The super-nutrient vitamin D, also known as the sunshine vitamin, is a key nutrient in the fight against disease and for better health. In recent years, some scientists have suggested that the upsurge in infections seen in the winter is linked to lower levels of vitamin D. vitamin D, among other things, facilitates the production of 'anti-microbial peptides'. As their name suggests, these natural substances work like natural antibiotics to counter infecting organisms.
An interesting study recently looked at the relationship between vitamin D levels and 'respiratory infections' in 6,789 British adults . The researchers, from University College London, found that vitamin D levels and infection risk had a linear relationship, which in this case meant that the higher levels of vitamin D were, the lower the risk of infection.
- For each 10.0 nmol/l (4.0 ng/ml) increase in vitamin D (25-hydroxyvitamin D), risk of infection was 7 per cent lower.
- There was a similar relationship with lung function too, with higher vitamin D levels being associated with better lung function.
Another study, published in 2010  found higher levels of vitamin D were associated with reduced risk of flu and reduced duration of the illness should they get it.
This research looked at the relationship between vitamin D levels and risk of viral respiratory tract infection such as cold and flu. It assessed blood levels of vitamin D and viral infection in almost 200 American men and women throughout last autumn (fall) and winter.
Some interesting findings from this study were:
- Compared to individuals with vitamin D levels <38 ng/ml (95 mmol/l), individuals with levels of 38 ng/ml or above were about half as likely to suffer from a viral respiratory infection during the study period.
- Of those with higher vitamin D levels (as defined above), 83 per cent had no infections at all during the study period, compared to 55 per cent of those with lower levels.
- Those with higher levels of vitamin D who succumbed to flu were ill for an average of 2 days per infection.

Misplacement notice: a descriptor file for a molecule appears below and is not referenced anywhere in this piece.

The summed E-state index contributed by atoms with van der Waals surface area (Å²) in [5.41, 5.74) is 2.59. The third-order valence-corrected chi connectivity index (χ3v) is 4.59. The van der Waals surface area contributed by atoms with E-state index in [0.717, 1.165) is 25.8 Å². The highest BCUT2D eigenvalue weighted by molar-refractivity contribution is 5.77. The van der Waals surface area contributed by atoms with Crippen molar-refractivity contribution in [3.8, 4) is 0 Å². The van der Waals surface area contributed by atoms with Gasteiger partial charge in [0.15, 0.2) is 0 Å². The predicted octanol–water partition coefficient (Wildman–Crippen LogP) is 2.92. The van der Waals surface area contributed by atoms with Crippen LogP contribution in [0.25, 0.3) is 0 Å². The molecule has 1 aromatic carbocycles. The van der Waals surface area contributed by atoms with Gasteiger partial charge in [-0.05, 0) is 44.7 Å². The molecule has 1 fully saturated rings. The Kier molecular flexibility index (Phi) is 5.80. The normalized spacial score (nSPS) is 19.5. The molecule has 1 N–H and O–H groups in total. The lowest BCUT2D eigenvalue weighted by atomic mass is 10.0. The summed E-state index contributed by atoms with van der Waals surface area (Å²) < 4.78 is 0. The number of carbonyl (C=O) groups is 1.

- Those with lower levels of vitamin D who succumbed to flu were ill for an average of 9 days per infection.
This study showed that as vitamin D levels rose, so did resistance to infection. However, the benefit appeared to level off at about 38 ng/ml (which is why this figure was chosen as a cut-off in the analysis).
These studies are 'epidemiological' in nature, so they cannot be used to prove 'causality' (i.e. that higher vitamin D levels protect against viral infection), only that the higher vitamin D levels are associated with improved resistance to infection. However, there is at least a plausible mechanism through which vitamin D might do this, as the authors of this study point out:
Vitamin D has known effects on the immune system. The production of the antimicrobial peptides cathelicidin by macrophages and β-defensin by endothelial cells is upregulated by vitamin D. These peptides may be involved in the direct inactivation of viruses.
Everyone should try to optimize their vitamin D levels to protect against infection and preserve health. Regular exposure to sunlight in the ideal way to do this, but when this is not possible, for example during the winter, then supplementation with a high quality vitamin D3 supplement is the next best thing.
Research Paper Details:
- Berry DJ, et al. Vitamin D status has a linear association with seasonal infections and lung function in British adults. Br J Nutr. 2011 Jun 6:1-8.
- Sabetta JR, et al. Serum 25-hydroxyvitamin d and the incidence of acute viral respiratory tract infections in healthy adults. PLoS One. 2010 Jun 14;5(6):e11088.